11. Iiris Niemi, 1993. "Systematic error in behavioural measurement: Comparing results from interview and time budget studies," Social Indicators Research: An International and Interdisciplinary Journal for Quality-of-Life Measurement, Springer, vol. 30(2), pages 229-244, November.
    12. Ironmonger, D., 2000. "Household Production and the Household Economy," Department of Economics - Working Papers Series 759, The University of Melbourne.
    13. Merz, Joachim, 2009. "Zeitverwendungsforschung und Mediennutzung
      [Time-Use Research and Media Use (German)]
      ," MPRA Paper 16302, University Library of Munich, Germany.
    14. Dominique Anxo & Paul Carlin, 2004. "Intra-family time allocation to housework - French evidence," electronic International Journal of Time Use Research, Research Institute on Professions (Forschungsinstitut Freie Berufe (FFB)) and The International Association for Time Use Research (IATUR), vol. 1(1), pages 14-36, August.
    Full references (including those not matched with items on IDEAS)


    Citations are extracted by the CitEc Project, subscribe to its RSS feed for this item.

    Cited by:

    1. Marcus Dittrich & Bianka Mey, 2015. "Are people satisfied with their time use? Empirical evidence from German survey data," Economics Bulletin, AccessEcon, vol. 35(4), pages 2903-2914.
    2. Joachim Merz & Dominik Hanglberger & Rafael Rucha, 2010. "The Timing of Daily Demand for Goods and Services—Microsimulation Policy Results of an Aging Society, Increasing Labour Market Flexibility, and Extended Public Childcare in Germany," Journal of Consumer Policy, Springer, vol. 33(2), pages 119-141, June.

    More about this item


    Time use; time budgets and time use surveys; time use data;

    JEL classification:

    • C81 - Mathematical and Quantitative Methods - - Data Collection and Data Estimation Methodology; Computer Programs - - - Methodology for Collecting, Estimating, and Organizing Microeconomic Data; Data Access
    • J2 - Labor and Demographic Economics - - Demand and Supply of Labor
    • D1 - Microeconomics - - Household Behavior
    • I3 - Health, Education, and Welfare - - Welfare, Well-Being, and Poverty
    • O15 - Economic Development, Innovation, Technological Change, and Growth - - Economic Development - - - Economic Development: Human Resources; Human Development; Income Distribution; Migration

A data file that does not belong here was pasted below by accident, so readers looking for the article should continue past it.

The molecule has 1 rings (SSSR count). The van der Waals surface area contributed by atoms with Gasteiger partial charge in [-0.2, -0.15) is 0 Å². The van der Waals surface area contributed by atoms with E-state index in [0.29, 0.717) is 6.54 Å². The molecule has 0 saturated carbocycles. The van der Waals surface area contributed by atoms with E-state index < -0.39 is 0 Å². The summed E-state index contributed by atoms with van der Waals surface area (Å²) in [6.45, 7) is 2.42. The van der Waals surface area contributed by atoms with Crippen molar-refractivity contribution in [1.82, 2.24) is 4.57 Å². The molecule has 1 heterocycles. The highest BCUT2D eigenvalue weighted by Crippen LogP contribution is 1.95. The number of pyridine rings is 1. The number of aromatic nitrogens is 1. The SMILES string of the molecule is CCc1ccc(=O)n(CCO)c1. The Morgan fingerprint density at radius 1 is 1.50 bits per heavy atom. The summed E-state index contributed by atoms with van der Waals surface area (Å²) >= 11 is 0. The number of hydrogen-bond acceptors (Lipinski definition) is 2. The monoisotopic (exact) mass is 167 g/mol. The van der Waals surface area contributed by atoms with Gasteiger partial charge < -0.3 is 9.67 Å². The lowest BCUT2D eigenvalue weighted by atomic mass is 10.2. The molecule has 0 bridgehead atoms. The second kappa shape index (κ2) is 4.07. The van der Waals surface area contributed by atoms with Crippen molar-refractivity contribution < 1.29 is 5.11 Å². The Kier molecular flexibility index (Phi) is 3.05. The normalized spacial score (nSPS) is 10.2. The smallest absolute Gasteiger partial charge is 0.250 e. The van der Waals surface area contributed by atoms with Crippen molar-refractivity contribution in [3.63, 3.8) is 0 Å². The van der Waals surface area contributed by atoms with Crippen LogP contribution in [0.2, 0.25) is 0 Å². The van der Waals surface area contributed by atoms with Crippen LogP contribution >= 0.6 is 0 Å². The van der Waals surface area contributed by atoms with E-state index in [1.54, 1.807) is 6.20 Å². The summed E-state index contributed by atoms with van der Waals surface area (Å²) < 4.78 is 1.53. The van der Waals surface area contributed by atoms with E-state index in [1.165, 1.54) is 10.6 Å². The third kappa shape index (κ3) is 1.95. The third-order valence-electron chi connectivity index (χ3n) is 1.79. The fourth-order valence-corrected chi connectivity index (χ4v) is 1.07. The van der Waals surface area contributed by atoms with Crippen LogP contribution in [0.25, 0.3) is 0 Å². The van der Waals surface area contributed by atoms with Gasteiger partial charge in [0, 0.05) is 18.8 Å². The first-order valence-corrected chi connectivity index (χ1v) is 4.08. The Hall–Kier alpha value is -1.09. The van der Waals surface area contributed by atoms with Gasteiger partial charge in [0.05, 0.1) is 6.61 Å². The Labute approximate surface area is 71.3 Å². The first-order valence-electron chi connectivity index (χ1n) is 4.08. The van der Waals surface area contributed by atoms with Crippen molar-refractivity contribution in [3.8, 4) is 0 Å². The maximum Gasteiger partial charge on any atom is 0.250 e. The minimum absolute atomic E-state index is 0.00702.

• O17 - Economic Development, Innovation, Technological Change, and Growth - - Economic Development - - - Formal and Informal Sectors; Shadow Economy; Institutional Arrangements


    Access and download statistics


    All material on this site has been provided by the respective publishers and authors. You can help correct errors and omissions. When requesting a correction, please mention this item's handle: RePEc:leu:wpaper:78. See general information about how to correct material in RePEc.

    For technical questions regarding this item, or to correct its authors, title, abstract, bibliographic or download information, contact: (Joachim Merz). General contact details of provider: .

    If you have authored this item and are not yet registered with RePEc, we encourage you to do it here. This allows to link your profile to this item. It also allows you to accept potential citations to this item that we are uncertain about.

    If CitEc recognized a reference but did not link an item in RePEc to it, you can help with this form .

    If you know of missing items citing this one, you can help us creating those links by adding the relevant references in the same way as above, for each refering item. If you are a registered author of this item, you may also want to check the "citations" tab in your RePEc Author Service profile, as there may be some citations waiting for confirmation.

    Please note that corrections may take a couple of weeks to filter through the various RePEc services.

    IDEAS is a RePEc service hosted by the Research Division of the Federal Reserve Bank of St. Louis . RePEc uses bibliographic data supplied by the respective publishers.